For those of you unfamiliar with the Pirc, you might think White has a huge advantage. Perhaps if White could tidy up a bit - castle, play Bc4 and h3, ready to shove the pawn to e5 - then that would be the case. Here, Black is well-prepared to play moves like ...b5 and ...e6, generating tons of counterplay in the queenside and center before White can roll through the center or generate his own kingside attack. There really isn't anything to be done about the ...e6 pawn break, but White does have a fundamental decision to make about Black's intended ...b5. He could allow it and allow the b5/c5 pawn duo to exist unmolested, which is cedes Black a strong queenside initiative. Second, he could allow it and then capture on d5, giving up the e4 pawn in the process. That lets his center get ruined and brings the Bg7 to life. Or third, he can play as he does in the game, giving Black counterplay along the b-file but maintaining his center intact. 12.a5 (plan 3) [12.0-0 b5 13.axb5 axb5 14.Qe1 (plan 1) (14.Nxb5 (plan 2) 14...Nxb5 15.Bxb5 Nxe4 16.Bd3 Nf6 17.c4 Ng4 18.Bc1 Nh6=/+) 14...Bb7 15.Ra7 c4 16.Be2 b4 17.Na2 Nxe4 18.Bxc4 is unclear] 12...b5 13.axb6 Rxb6 14.Na4 Rb4 15.Bd2 Rb8 16.0-0 and now it's time for the second classical undermining move: 16...e6 [A preliminary 16...Bg4 might be worth considering first though, as this bishop is traditionally a problem piece in Modern Benoni-ish structures like this one.] 17.dxe6 Nxe6 18.f5

Rightly striving for the initiative. The move can be dangerous if/when Black has control of the central dark squares and the e-file (especially the e5 square), but that doesn't really apply here. (N.B. 16...Bg4 would have helped Black significantly in that regard and in making ...Nd4 a possibility here.) 18...gxf5 Risky-looking but correct, opening the d-file and giving Black use of the d5 square for piece and pawn alike. 19.exf5 Nc7 20.Qf2 Ncd5 21.Qh4 [21.Qg3+/= Kh8 22.Ng5+/-] 21...Nb4= 22.Bg5 Nxd3=/+ 23.cxd3 Rb4

Now Black's king is much safer - essentially, Black's sole remaining problem is the pinned Nf6. Everything else is fine: the active rook, two bishops, a central majority (remember White's giant pawn center? Just a distant memory now), pawn targets and so on. White's not in trouble yet, but the trend is in Black's favor. 24.d4 cxd4 25.Bd2 Rc4 26.Bg5 Bb7 27.Rf2 Re8-/+ 28.b3 Rb4-+

Black is active everywhere, has an extra pawn, space, central control and better coordination. As long as he doesn't hang something or allow a kingside disaster, he should convert the full point in due course. 29.Nd2 [29.Nxd4?? Re4 is not an option.] 29...a5 30.Nb2 d3 31.Qh3 h6 32.Bh4 [32.Bxh6 Bxh6 33.Qxh6 Ng4 is crushing.] 32...Qb6 33.Nxd3?? A blunder, but White's position was hopeless anyway after [33.Nbc4 Qd4 34.Raf1 Ng4 35.f6 Nxf2 36.Bxf2 Qxf6-+] 33...Re3 34.Nf3 Rxd3 35.Bxf6 Bxf6 36.Re1 Re4 37.Rxe4 Bxe4 38.Qg4+ Kf8 39.Qxe4 Has Black blundered back? 39...Rd1+ Nope! 40.Ne1 Bc3 41.Qa8+ Ke7 [41...Ke7 42.f6+ Kd7 and White loses not only the knight but the rook as well - 43...Rxe1 is a mate threat, so 43.g3 is forced, but now 43...Bxe1 44.Qf3 Bxf2+ and so on. A very nice, thematic game by Morozevich!] 0-1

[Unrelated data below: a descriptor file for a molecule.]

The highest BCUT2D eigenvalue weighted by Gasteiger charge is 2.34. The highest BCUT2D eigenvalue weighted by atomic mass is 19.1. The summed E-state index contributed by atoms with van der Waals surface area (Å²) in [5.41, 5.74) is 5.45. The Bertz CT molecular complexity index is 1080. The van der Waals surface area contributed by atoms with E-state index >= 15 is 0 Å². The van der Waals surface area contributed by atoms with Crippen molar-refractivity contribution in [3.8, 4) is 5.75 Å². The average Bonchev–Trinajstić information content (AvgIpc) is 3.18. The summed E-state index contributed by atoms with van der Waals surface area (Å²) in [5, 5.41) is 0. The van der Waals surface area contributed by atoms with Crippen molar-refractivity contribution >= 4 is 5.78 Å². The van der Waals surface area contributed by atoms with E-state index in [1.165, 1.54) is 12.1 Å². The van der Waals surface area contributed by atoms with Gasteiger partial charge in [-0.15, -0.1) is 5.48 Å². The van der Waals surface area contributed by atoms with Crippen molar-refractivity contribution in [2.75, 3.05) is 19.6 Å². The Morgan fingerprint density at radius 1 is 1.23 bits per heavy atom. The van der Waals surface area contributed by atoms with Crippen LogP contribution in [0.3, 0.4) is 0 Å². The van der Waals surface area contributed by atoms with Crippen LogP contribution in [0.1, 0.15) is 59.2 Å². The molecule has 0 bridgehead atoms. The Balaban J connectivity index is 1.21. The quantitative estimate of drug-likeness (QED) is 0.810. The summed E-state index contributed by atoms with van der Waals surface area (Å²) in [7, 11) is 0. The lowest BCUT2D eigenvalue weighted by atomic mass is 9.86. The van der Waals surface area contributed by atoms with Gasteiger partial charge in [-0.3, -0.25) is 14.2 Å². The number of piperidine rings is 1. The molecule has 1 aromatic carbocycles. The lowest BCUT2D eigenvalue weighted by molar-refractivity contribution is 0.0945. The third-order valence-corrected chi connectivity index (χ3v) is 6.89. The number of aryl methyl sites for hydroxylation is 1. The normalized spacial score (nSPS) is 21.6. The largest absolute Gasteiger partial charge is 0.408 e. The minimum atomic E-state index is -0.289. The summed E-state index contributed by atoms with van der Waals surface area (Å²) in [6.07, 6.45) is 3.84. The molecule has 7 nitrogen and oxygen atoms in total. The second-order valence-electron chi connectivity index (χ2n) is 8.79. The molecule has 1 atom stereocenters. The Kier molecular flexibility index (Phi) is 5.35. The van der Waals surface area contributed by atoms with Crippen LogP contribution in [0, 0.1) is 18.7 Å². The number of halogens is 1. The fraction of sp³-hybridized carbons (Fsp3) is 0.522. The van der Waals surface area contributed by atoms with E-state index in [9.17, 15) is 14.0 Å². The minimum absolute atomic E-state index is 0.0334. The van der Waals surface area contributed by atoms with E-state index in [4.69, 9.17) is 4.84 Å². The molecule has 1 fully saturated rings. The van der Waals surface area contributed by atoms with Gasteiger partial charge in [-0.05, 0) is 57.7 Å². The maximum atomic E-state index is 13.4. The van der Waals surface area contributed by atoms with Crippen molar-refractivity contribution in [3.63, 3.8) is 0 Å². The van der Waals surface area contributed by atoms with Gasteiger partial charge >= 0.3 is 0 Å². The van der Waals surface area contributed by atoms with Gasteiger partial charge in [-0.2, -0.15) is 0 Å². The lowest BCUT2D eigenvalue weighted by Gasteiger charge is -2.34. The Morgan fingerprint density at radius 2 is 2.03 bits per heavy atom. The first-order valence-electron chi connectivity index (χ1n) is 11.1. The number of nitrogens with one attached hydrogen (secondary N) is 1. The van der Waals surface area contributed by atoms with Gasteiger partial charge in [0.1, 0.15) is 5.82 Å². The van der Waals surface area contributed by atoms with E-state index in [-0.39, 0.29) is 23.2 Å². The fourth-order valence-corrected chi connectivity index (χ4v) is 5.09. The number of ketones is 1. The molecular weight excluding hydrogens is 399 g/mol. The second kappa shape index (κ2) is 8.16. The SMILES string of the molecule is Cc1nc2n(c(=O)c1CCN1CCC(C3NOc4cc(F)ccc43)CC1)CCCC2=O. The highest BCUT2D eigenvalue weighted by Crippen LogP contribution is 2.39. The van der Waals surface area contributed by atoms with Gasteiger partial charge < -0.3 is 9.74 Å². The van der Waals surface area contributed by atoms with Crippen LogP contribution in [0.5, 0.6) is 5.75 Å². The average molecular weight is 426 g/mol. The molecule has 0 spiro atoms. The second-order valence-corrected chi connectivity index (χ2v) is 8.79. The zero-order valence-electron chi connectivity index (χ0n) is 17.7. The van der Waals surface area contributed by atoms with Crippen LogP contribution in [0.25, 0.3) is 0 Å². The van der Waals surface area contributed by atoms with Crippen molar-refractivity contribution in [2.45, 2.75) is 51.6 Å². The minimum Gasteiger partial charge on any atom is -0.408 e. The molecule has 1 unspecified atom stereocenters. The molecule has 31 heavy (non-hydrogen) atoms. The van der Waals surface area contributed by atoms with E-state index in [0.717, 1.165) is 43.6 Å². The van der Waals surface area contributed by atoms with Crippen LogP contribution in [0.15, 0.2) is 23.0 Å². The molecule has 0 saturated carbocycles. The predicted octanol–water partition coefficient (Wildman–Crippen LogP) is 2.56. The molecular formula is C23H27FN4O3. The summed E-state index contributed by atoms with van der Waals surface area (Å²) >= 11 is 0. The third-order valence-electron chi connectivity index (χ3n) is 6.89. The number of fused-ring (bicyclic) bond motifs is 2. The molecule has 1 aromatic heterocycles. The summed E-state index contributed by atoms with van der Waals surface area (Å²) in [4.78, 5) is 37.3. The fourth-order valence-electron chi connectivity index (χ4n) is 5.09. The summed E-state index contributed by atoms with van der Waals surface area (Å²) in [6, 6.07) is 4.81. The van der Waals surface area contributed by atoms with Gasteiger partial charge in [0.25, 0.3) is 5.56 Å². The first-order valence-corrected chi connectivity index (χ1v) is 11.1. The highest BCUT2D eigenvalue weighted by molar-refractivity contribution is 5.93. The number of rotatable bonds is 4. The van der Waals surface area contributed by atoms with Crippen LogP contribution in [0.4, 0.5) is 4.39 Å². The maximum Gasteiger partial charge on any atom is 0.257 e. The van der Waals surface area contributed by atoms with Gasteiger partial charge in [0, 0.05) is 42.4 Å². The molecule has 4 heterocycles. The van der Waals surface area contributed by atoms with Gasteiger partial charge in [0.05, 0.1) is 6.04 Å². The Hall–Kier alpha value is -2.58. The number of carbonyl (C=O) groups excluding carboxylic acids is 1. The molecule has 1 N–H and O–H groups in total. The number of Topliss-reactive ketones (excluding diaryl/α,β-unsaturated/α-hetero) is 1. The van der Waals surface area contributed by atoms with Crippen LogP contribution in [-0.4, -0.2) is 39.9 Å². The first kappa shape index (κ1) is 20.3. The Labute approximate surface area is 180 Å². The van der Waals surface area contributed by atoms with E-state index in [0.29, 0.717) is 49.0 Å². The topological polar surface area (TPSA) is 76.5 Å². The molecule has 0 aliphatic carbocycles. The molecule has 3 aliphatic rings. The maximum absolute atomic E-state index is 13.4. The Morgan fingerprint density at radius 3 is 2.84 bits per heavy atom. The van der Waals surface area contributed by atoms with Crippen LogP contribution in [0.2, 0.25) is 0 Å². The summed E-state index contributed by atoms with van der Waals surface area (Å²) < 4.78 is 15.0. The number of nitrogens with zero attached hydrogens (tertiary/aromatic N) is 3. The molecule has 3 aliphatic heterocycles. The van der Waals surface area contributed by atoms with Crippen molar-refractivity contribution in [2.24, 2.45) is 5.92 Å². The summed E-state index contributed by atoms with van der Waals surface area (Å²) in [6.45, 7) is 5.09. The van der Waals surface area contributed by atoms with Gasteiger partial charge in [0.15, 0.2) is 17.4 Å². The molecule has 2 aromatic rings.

Round 8 summary:


Anand-Leko 1/2-1/2
Vallejo-van Wely 1-0
Kramnik-Morozevich 1/2-1/2
Ivanchuk-Svidler 1/2-1/2
Shirov-Gelfand 1/2-1/2
Topalov-Bareev 1/2-1/2


Leko-Anand 0-1
van Wely-Vallejo 1-0
Morozevich-Kramnik 0-1
Svidler-Ivanchuk 0-1
Gelfand-Shirov 0-1
Bareev-Topalov 0-1



Anand 6
Kramnik, Morozevich, Svidler, Vallejo(!) 4.5
Gelfand, Ivanchuk, Leko 4
Shirov, Topalov 3.5
van Wely 3
Bareev 2


Anand 6
Ivanchuk 5.5
Leko, Morozevich, Shirov 4.5
Kramnik, Svidler 4
Bareev, Gelfand 3.5
Topalov 3
Vallejo, van Wely 2.5


Anand 12
Ivanchuk 9.5
Morozevich 9
Kramnik, Leko, Svidler 8.5
Shirov 8
Gelfand 7.5
Vallejo 7
Topalov 6.5
Bareev, van Wely 5.5

Saturday, March 26, 2005

This Week's ChessBase Show: Something VERY Special

In 1987, when I was living in Las Vegas, Filipino GM Eugenio Torre came to town to visit some friends and give a simul. When the time came, Torre & friends came to the site in a van, a van I must have walked past several times. Guess who was inside? As I was to discover - several days later, unfortunately - a certain famous chess player now living in Iceland was hiding inside.

My local Filipino friends felt bad that they couldn't tell me that Fischer had been staying at their place, so to make up for it they shared another bombshell, albeit one which I was not to tell anyone else. I agreed, but it seems to me that 18 years is long enough.

Thus, for my ChessBase show for the week of March 28-April 3, I will present a hitherto secret game played between Fischer and Anatoly Karpov. In 1976, a year after receiving the title by default, Karpov met with Fischer in the Philippines (see Russians vs. Fischer, compiled by Dmitry Plisetsky and Sergey Voronkov, Chess World Ltd. 1994 (366-367), hoping to arrange an unofficial world championship match. Fischer was interested, but the USSR Sports Committee would have none of it and the proposal came to nought.

In the wake of the failed negotiations, however, Fischer and Karpov played a number of informal games before returning to their respective countries, and my Filipino friends were kind enough to let me see one of them. And so 18 years after my discovery, and 29 years after the game itself, that game will become available to a wider audience - at least as long as Frederic Friedel of ChessBase allows me to present it!

As always, directions for seeing the show can be found here, and a list of previous shows here.